"I am impressed by the way you so easily attach human emotion to what they eye is seeing – ‘a drop of fear falls to the mud beside a speckled blackbird foraging for insects,’ and admire the narrative instinct with which you end your scenes, weighing up what has happened and compelling us to read on. You have so many strengths, but perhaps the greatest of these is making the reader wonder what on earth is going to happen next.
It is a strong story."

Fay Weldon

 

The Howl of the Waves

If you've ever walked at Seven Sisters cliffs in Sussex, and back past evocative St Mary's Church at Friston, you'll have passed the grave of murdered Excise Officer, Thomas Fletcher. The injustice of his murder and how such brutality might have affected individuals in the local community was the starting point for this novel.

I thought about families who became caught up in the smuggling trade, and I imagined what it might have been like for a bereaved young woman, all alone, who arrives at her extended family's farm in the hope of being allowed to stay. Without her mother to guide her, how will she know who to trust? What if learning the truth about the past destabilises the fragile life she builds up for herself?

I am seeking representation for this coming of age story about secrets and loyalty. The novel is high end women’s commercial fiction and it's 96500 words long,

After the death of her mother, Martha Shaw returns to the family farm where she must learn to survive amidst the rural underworld of eighteenth-century Sussex. Her life is precarious and her inner thoughts in turmoil as she wrestles with the fact that the crime lord controlling the local smuggling trade is her father. She has conflicted feelings about excise officer, Ned and sailor, Michael, the complexity of her attraction to one and the apparent security offered by the other. This world of secrets and deceits is presented in contrast to the practical routine of a struggling farm, where rose hips must be picked before winter, where farm girls are treated as chattels and family affection has to be sacrificed to dire necessity.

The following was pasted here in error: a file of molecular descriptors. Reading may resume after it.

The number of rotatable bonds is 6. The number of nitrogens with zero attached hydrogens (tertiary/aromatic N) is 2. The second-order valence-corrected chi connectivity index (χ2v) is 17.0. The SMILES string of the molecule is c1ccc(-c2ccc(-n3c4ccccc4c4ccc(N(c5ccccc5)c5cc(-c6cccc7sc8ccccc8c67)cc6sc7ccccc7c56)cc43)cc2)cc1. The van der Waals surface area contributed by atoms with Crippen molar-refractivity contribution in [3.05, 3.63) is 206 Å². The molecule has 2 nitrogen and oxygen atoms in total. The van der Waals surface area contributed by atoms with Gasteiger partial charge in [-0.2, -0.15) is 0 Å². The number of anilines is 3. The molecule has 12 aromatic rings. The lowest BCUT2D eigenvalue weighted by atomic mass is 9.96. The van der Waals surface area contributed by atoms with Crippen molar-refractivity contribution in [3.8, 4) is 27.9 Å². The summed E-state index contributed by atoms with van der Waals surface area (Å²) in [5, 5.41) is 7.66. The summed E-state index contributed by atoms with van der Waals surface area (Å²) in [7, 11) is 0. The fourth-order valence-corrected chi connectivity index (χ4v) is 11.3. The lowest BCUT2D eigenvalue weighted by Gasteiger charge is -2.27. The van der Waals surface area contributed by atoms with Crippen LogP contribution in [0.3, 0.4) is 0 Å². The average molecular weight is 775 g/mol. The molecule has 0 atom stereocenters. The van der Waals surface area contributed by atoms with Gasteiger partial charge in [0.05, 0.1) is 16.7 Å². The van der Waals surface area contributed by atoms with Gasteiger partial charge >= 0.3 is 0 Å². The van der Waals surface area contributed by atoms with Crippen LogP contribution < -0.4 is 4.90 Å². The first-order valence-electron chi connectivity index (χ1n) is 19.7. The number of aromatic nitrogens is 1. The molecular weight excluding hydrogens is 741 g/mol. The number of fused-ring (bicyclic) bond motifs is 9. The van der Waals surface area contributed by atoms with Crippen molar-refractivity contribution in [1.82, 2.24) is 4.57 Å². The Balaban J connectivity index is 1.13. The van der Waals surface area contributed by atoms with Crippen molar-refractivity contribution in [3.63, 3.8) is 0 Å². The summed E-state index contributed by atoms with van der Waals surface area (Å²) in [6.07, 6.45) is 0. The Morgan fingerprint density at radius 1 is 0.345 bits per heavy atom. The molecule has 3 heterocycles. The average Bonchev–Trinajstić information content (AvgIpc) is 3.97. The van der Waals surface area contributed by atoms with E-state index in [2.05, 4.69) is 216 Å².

All characters and events are fictional, except for Thomas Pain and his wife, Elisabeth, who appear in cameo roles. Pain(e) was a political writer who is well-known for influencing American colonists to fight for Independence. He was also an excise officer and he lived in Lewes for six years where he wrote his first pamphlet, ‘The Case Of The Officers Of The Excise’ (1772). My story includes a fictional element of how Thomas Pain might have influenced ordinary people such as Martha and Ned.

The fictional landscape is based on the downland cliffs of Sussex between Birling Gap and Exceat. Houses such as Crowlink were used as staging posts for contraband on its journey to London or Tunbridge Wells for dispersal. Ordinary people, such as Eliza’s family, were drawn into smuggling to augment their meagre incomes but there were also large, organised bands of smugglers who were quick to take advantage of opportunities for making money.  Both excise men and informers were treated with brutality. Corruption was rife. These were vicious times and this rural area of Sussex could be lawless.

 

"What a wonderful evocation of a rural underworld in the eighteenth century. You have painted a canvas full of incidents and details that make this world come alive.This is powerful writing, dense with incident and strong emotions. You have a gift for writing quite complex actions scenes, too"

Celia Brayfield

  

Fay Weldon is a prolific feminist author, playwright and screenwriter. Much of her fiction explores issues surrounding women's relationships with men, children, parents and each other, including the novels Down Among the Women (1971), Female Friends (1975), Praxis (1978) (shortlisted for the Booker Prize for Fiction), The Life and Loves of a She-Devil (1983), The Cloning of Joanna May (1989), and Wicked Women (1995), which won the PEN/Macmillan Silver Pen Award. Recent works include the ‘Love and Inheritance’ trilogy, concerning the family and servants of the aristocratic Dilberne household, set around the turn of the twentieth century. 6th April is the publication date of her new book Death of a She Devil – a sequel to The Life and Loves…

Celia Brayfield is a novelist, journalist and cultural commentator. She is co-author of Writing Historical Fiction (Bloomsbury, 2014). Her most recent novel is Wild Weekend (Little, Brown/Time Warner Books) a comedy that transposes the 18th century play She Stoops to Conquer to a Suffolk village in heyday of New Labour. Previous novels include Getting Home and Mr Fabulous and Friends, Harvest and Sunset; and Heartswap. Her first three novels, Pearls, The Prince and White Ice, were international genre bestsellers.